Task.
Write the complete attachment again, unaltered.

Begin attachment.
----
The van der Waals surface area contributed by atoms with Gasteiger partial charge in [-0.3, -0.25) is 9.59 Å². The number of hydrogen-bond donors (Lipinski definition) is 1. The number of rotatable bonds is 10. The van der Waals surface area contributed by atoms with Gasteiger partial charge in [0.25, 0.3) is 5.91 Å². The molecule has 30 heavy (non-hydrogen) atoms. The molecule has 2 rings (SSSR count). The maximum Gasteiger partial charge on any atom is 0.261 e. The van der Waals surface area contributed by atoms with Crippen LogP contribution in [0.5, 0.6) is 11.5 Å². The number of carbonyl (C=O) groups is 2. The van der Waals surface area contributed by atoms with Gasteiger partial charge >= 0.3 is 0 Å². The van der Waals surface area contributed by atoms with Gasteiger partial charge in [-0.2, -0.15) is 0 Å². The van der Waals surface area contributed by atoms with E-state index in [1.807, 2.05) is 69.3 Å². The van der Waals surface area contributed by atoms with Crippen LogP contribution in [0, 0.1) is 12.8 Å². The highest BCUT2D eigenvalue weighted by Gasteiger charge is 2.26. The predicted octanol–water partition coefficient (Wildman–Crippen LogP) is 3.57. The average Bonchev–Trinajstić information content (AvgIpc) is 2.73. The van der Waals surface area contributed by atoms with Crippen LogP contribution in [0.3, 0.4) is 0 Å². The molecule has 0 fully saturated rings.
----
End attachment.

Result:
The van der Waals surface area contributed by atoms with Gasteiger partial charge in [-0.3, -0.25) is 9.59 Å². The number of hydrogen-bond donors (Lipinski definition) is 1. The number of rotatable bonds is 10. The van der Waals surface area contributed by atoms with Gasteiger partial charge in [0.25, 0.3) is 5.91 Å². The molecule has 30 heavy (non-hydrogen) atoms. The molecule has 2 rings (SSSR count). The maximum Gasteiger partial charge on any atom is 0.261 e. The van der Waals surface area contributed by atoms with Crippen LogP contribution in [0.5, 0.6) is 11.5 Å². The number of carbonyl (C=O) groups is 2. The van der Waals surface area contributed by atoms with Gasteiger partial charge >= 0.3 is 0 Å². The van der Waals surface area contributed by atoms with Gasteiger partial charge in [-0.2, -0.15) is 0 Å². The van der Waals surface area contributed by atoms with E-state index in [1.807, 2.05) is 69.3 Å². The van der Waals surface area contributed by atoms with Crippen LogP contribution in [0, 0.1) is 12.8 Å². The highest BCUT2D eigenvalue weighted by Gasteiger charge is 2.26. The predicted octanol–water partition coefficient (Wildman–Crippen LogP) is 3.57. The average Bonchev–Trinajstić information content (AvgIpc) is 2.73. The van der Waals surface area contributed by atoms with Crippen LogP contribution in [0.3, 0.4) is 0 Å². The molecule has 0 fully saturated rings.